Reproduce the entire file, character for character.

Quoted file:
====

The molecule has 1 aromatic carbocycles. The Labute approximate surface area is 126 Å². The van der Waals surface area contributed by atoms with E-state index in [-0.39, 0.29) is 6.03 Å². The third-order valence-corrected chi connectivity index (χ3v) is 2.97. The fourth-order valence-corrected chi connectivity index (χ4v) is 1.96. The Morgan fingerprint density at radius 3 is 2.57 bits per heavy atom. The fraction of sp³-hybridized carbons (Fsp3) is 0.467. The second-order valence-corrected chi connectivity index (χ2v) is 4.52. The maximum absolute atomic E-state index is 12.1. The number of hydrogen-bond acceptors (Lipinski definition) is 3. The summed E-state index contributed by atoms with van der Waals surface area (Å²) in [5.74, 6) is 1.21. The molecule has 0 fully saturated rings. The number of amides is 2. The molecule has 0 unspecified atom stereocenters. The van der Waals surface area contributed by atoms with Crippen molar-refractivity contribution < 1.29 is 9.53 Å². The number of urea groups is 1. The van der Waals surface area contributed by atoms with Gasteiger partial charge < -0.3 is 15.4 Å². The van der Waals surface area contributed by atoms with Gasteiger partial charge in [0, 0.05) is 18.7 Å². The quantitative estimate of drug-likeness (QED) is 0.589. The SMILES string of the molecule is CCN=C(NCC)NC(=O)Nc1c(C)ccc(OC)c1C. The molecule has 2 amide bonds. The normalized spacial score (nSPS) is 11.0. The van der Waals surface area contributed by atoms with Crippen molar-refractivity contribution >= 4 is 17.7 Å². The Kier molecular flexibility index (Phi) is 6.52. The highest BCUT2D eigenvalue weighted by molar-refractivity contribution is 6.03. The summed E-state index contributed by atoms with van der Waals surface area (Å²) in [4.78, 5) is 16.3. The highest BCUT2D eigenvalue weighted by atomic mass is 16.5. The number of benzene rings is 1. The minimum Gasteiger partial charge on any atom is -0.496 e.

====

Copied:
The molecule has 1 aromatic carbocycles. The Labute approximate surface area is 126 Å². The van der Waals surface area contributed by atoms with E-state index in [-0.39, 0.29) is 6.03 Å². The third-order valence-corrected chi connectivity index (χ3v) is 2.97. The fourth-order valence-corrected chi connectivity index (χ4v) is 1.96. The Morgan fingerprint density at radius 3 is 2.57 bits per heavy atom. The fraction of sp³-hybridized carbons (Fsp3) is 0.467. The second-order valence-corrected chi connectivity index (χ2v) is 4.52. The maximum absolute atomic E-state index is 12.1. The number of hydrogen-bond acceptors (Lipinski definition) is 3. The summed E-state index contributed by atoms with van der Waals surface area (Å²) in [5.74, 6) is 1.21. The molecule has 0 fully saturated rings. The number of amides is 2. The molecule has 0 unspecified atom stereocenters. The van der Waals surface area contributed by atoms with Crippen molar-refractivity contribution < 1.29 is 9.53 Å². The number of urea groups is 1. The van der Waals surface area contributed by atoms with Gasteiger partial charge < -0.3 is 15.4 Å². The van der Waals surface area contributed by atoms with Gasteiger partial charge in [0, 0.05) is 18.7 Å². The quantitative estimate of drug-likeness (QED) is 0.589. The SMILES string of the molecule is CCN=C(NCC)NC(=O)Nc1c(C)ccc(OC)c1C. The molecule has 2 amide bonds. The normalized spacial score (nSPS) is 11.0. The van der Waals surface area contributed by atoms with Crippen molar-refractivity contribution >= 4 is 17.7 Å². The Kier molecular flexibility index (Phi) is 6.52. The highest BCUT2D eigenvalue weighted by molar-refractivity contribution is 6.03. The summed E-state index contributed by atoms with van der Waals surface area (Å²) in [4.78, 5) is 16.3. The highest BCUT2D eigenvalue weighted by atomic mass is 16.5. The number of benzene rings is 1. The minimum Gasteiger partial charge on any atom is -0.496 e.